Make Sure You Chop the Dead Wood

This was the title of piece written by Geoff Colvin – and it has always been both important and relevant – even more so at the moment.

Here is the nub of Geoff’s piece:

Let’s be clear about the corrosive effects of avoiding this problem (underperforming employees). A recent survey from McKinsey is fairly chilling: Keeping poor performers means that development opportunities for promising employees get blocked, so those subordinates don’t get developed, productivity and morale fall, good performers leave the company, the company attracts fewer A players, and the whole miserable cycle keeps turning.

It gets worse. Employees know who the underperformers are. They know that the top executives know who they are. So every day the top team fails to address the problem, it’s sending a message: We’re not up to managing this outfit. Refusing to deal with underperformers not only makes your best employees unhappy, but it also makes them think the company is run by bozos.

Why don’t companies act? Some fear it would lower morale, which is nonsense. Mckinsey asked thousands of employees whether they’d be “delighted” if their company got rid of underperformers, and 59% strongly agreed – yet only 7% believed their companies were actually doing it. Executives often say they leave poor performers in place because they want the company to be seen as humane. That’s just more evasion of reality, of course. As Ed Michaels of McKinsey says, “The attitude is, “Let’s be fair to Charlie. He’s been here 21 years.” But we say, “What about the eight people who work for Charlie? You’re not being fair to them”.

A senior executive at Hewlett-Packard, put it like this: “I feel there is no greater disrespect you can do to a person than to let them hang out in a job where they are not respected by their peers, not viewed as successful, and probably losing their self-esteem. To do that under the guise of respect for people is, to me, ridiculous.”

Managing underperformers is a critical management function.  Having the courage to use feedback and coaching to improve performance to meet organisational standards (rather than turning a blind eye) and if necessary coaching staff as part of capability procedures is difficult work but it must be done – if mediocrity is to be kept at bay.

So consider this as a possible New Year’s Resolution for 2009.  Resolve to fire your greatest under performer.

Making this resolution will force you to address the under performance issues – because I know that you will not want to fire anyone.  It will force you to make 121s more powerful and honest, to give more feedback, to coach more, to praise more – to do everything in your power to make them such a great employee that you can’t fire them.

You might have another resolution that you didn’t see through – but you will have achieved something much more valuable – to have developed an underperformer into an over whelmer.

Are you up to it?

Drucker on Time As a Resource

Time Management

“Mike, everything you are teaching us makes so much sense.  We can see how it could work.  BUT WE DO NOT HAVE THE TIME TO PUT IT INTO PRACTICE.  WE ARE JUST TOO BUSY FIGHTING FIRES.”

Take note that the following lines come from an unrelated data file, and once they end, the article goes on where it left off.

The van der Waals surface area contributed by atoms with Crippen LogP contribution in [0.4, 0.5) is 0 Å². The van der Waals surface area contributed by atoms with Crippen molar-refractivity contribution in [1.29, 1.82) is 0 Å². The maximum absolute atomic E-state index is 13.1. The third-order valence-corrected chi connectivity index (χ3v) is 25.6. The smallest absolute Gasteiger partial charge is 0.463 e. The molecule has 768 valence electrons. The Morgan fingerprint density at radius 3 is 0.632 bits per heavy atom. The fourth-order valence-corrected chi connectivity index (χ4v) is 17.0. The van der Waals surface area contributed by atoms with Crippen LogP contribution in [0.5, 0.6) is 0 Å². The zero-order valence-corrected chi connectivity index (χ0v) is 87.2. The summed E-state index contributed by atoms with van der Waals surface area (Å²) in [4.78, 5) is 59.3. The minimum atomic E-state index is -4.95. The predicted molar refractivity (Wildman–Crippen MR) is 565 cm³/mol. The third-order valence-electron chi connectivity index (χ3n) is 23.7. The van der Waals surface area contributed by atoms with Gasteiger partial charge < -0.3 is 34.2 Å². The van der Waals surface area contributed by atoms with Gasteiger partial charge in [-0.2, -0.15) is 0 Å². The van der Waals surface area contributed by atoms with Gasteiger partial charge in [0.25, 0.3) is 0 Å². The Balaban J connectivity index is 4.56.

This is a line that I hear just about every time I train!  There is without doubt an issue of time management going on here – that the Drucker quote below might shed some light on.  However I think that what they really believe, perhaps sub-consciously, is,

“Mike, we are in a routine here.  We like to moan about it – but we don’t want to (or feel that we can’t) change it.  It is convenient to us to blame our performance on others (senior management, funders, customers, governments) because that means that I NEVER have to become fully responsible.”

So on to the Drucker quote….

“Time is also a unique resource. Of the other major resources, money is actually quite plentiful. We long ago should have learned that it is the demand for capital, rather than the supply thereof, which sets the limit to economic growth and activity. People — the third limiting resources — one can hire, though one can rarely hire enough good people. But one cannot rent, hire, buy, or otherwise obtain more time.

The supply of time is totally inelastic. No matter how high the demand, the supply will not go up. There is no price for it and no marginal utility curve for it. Moreover, time is totally perishable and cannot be stored. Yesterday’s time is gone forever and will never come back. Time is, therefore always in exceedingly short supply.

Time is totally irreplaceable. Within limits we can substitute one resource for another, copper for aluminum, for instance. We can substitute capital for human labor. We can use more knowledge or more brawn. But there is no substitute for time.

Everything requires time. It is the only truly universal condition. All work takes place in time and uses up time. Yet most people take for granted this unique irreplaceable, and necessary resource. Nothing else, perhaps distinguishes effective executives as much as their tender loving care of time.

Man is ill-equipped to manage his time.”

Peter Drucker – The Effective Executive

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